An ARkStorm (for Atmospheric River 1000 Storm) is a hypothetical but scientifically realistic "superstorm" scenario developed and published by the United States Geological Survey, Multi Hazards Demonstration Project (MHDP). It describes an extreme storm that may likely impact much of California causing up to $725 billion in damages and repair (most caused by flooding), and affect a quarter of California's homes. The event would be similar to intense California storms which occurred in 1861 and 1862.
The name ARkStorm is also meant to be drawn as a parallel to the biblical Noah's Ark story.
The Central Valley experiences hypothetical flooding 300 miles long and 20 or more miles wide. Serious flooding also occurs in Orange County, Los Angeles County, San Diego, the San Francisco Bay area, and other coastal communities. Windspeeds in some places reach 125 miles per hour, hurricane-force winds.
Across wider areas of the state, winds reach 60 miles per hour. Hundreds of landslides damage roads, highways, and homes. Property damage exceeds $300 billion, most from flooding. Demand surge (an increase in labor rates and other repair costs after major natural disasters) could increase property losses by 20 percent.
Agricultural losses and other costs to repair lifelines, dewater (drain) flooded islands, and repair damage from landslides, brings the total direct property loss to nearly $400 billion, of which $20 to $30 billion would be recoverable through public and commercial insurance.
Power, water, sewer, and other lifelines experience damage that takes weeks or months to restore. Flooding evacuation could involve 1.5 million residents in the inland region and delta counties.
Business interruption costs reach $325 billion in addition to the $400 billion property repair costs, meaning that an ARkStorm could cost on the order of $725 billion, which is nearly 3 times the loss deemed to be realistic by the ShakeOut authors for a severe southern California earthquake, an event with roughly the same annual occurrence probability.
Overview of the ARkStorm Scenario USGS
Noah's Ark has nothing on this Calif. forecast MSNBC - January 16, 2011
One of the biggest fears for most Californians is "the big one." Many of us expect to one day experience a major earthquake that will cause major calamity. We have a state agency filled with brilliant men and women who track even the smallest of quakes hoping to find a way to predict "the big one." So you might be surprised that a group of 117 scientists who work for the USGS aren't talking about earthquakes and instead are warning us of something that could be even more destructive.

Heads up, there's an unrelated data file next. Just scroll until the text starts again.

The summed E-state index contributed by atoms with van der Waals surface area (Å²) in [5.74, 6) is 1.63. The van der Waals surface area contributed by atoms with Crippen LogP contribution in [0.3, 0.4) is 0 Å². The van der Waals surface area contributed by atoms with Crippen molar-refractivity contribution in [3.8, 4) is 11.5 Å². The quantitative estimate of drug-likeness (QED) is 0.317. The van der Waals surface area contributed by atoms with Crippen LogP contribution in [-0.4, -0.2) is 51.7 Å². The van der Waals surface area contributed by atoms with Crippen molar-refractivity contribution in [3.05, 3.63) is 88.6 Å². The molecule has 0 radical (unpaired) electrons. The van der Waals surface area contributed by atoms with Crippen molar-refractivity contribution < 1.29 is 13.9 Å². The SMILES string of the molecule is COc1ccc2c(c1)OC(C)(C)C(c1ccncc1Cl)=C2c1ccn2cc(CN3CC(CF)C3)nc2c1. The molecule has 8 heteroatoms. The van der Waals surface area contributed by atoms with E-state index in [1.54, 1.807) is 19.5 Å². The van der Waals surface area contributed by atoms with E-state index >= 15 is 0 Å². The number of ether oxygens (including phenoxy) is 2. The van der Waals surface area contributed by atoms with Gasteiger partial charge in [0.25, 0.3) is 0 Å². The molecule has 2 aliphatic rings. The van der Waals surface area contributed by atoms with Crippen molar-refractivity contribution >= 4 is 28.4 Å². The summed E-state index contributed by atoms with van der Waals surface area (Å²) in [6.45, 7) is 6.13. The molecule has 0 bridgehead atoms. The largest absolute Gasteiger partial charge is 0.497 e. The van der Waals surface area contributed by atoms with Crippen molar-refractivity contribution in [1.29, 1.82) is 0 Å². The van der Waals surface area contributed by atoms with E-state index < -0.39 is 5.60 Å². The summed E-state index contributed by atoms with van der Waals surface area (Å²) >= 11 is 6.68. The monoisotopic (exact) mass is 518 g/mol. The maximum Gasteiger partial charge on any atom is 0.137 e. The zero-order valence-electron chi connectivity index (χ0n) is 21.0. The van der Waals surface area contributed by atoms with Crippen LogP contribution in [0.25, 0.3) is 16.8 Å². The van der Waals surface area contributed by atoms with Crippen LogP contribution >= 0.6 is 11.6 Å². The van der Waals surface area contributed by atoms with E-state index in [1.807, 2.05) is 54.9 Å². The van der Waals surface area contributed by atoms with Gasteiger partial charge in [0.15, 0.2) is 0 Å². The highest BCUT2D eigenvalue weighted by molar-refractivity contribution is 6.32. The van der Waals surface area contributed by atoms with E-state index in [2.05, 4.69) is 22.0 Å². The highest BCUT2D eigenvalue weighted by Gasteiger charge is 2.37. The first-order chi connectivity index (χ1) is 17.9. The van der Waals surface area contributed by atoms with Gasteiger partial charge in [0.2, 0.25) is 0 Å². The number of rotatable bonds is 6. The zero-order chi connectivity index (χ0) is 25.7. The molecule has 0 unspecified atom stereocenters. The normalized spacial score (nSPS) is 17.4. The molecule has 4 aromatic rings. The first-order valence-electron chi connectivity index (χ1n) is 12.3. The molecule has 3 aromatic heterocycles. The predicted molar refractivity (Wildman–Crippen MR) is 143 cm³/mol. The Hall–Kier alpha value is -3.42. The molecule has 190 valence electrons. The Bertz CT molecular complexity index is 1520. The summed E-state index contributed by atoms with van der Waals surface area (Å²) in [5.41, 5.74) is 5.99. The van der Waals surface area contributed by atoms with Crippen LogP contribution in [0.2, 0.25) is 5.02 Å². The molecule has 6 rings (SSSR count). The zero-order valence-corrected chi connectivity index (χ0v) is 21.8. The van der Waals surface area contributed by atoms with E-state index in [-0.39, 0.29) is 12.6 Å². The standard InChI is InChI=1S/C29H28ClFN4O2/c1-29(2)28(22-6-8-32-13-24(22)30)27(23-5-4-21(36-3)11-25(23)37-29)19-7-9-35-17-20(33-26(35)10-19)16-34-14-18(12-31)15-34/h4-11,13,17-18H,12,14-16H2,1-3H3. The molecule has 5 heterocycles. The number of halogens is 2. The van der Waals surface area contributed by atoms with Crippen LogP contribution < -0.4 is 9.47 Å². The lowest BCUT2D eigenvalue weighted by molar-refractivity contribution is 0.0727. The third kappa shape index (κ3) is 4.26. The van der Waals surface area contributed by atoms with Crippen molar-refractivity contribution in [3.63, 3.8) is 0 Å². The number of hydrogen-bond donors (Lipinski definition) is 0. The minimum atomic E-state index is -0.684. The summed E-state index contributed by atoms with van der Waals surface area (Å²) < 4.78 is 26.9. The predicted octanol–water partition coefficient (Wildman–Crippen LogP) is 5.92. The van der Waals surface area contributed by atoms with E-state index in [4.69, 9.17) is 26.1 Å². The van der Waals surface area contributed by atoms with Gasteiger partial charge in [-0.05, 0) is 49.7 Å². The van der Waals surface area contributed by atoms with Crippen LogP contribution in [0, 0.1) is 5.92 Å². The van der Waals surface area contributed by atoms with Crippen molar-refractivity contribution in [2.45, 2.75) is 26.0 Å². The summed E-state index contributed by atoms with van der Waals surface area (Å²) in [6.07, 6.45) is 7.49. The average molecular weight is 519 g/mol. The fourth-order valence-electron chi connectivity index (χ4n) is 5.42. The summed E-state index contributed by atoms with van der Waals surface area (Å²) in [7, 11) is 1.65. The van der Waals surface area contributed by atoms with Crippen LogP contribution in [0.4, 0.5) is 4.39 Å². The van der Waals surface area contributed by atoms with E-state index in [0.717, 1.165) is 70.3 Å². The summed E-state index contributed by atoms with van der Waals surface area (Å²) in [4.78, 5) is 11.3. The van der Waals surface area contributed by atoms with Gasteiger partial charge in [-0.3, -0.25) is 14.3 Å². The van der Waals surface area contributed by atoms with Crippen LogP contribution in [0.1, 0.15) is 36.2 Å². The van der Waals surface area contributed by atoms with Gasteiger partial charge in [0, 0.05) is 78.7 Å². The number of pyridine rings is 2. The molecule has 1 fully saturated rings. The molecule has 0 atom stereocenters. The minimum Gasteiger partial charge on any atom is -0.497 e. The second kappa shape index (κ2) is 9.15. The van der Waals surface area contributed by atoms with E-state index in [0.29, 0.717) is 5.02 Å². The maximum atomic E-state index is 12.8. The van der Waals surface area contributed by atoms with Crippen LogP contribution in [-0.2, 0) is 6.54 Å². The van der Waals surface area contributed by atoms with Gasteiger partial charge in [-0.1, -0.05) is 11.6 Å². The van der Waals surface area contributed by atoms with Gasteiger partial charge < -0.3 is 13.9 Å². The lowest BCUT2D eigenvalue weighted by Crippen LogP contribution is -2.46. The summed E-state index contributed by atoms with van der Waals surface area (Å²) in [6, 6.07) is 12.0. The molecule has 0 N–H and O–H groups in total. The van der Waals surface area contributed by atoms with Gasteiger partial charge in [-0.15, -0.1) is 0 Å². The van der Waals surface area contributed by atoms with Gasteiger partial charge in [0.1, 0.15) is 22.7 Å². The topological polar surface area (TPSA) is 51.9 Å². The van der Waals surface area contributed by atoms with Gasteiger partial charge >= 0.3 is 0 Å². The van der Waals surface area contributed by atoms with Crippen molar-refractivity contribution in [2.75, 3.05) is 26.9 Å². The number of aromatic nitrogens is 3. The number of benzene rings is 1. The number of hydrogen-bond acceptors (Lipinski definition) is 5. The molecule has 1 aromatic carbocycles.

The USGS unveiled Friday a new study of what they call an "Arkstorm Scenario." It's a mega-storm that would measure rain in feet instead of inches. Playing off the Biblical story of Noah's ark, scientists say an Arkstorm is an every-other century occurrence. That might not be that far off once you look at the historical data.
For the novice, it is a weather system that plants itself out in the Pacific Ocean and the "storm door" never closes. You can see the weather map in the clip in this link. Arkstorm is a hypothetical scenario that describes a rainstorm that produces a 10-foot wall of water that could flood a swath of the state from the Yosemite Valley to the Pacific Ocean. A similar storm hit back in 1861 and left the central valley of California impassable.
Scientists didn't put a number in lives lost, but said it would leave in its wake destruction in the $300 billion range. The scenario combines prehistoric geologic flood history in California with modern flood mapping and climate-change projections to produce a hypothetical yet plausible scenario. The purpose is to prepare state and federal officials to be ready to mobilize an emergency response.
Chief Arkstorm scientist Lucy Jones said their models show one in four homes would experience flood damage. "We think this event happens once every 100 or 200 years or so, which puts it in the same category as our big San Andreas earthquakes. The Arkstorm is essentially two historic storms (January 1969 and February 1986) put back to back in a scientifically plausible way. The model is not an extremely extreme event," Jones said.
Unlike "the big one," a storm of this magnitude would take days if not weeks to become a reality. It's something meteorologists will have plenty to say about ahead of time.
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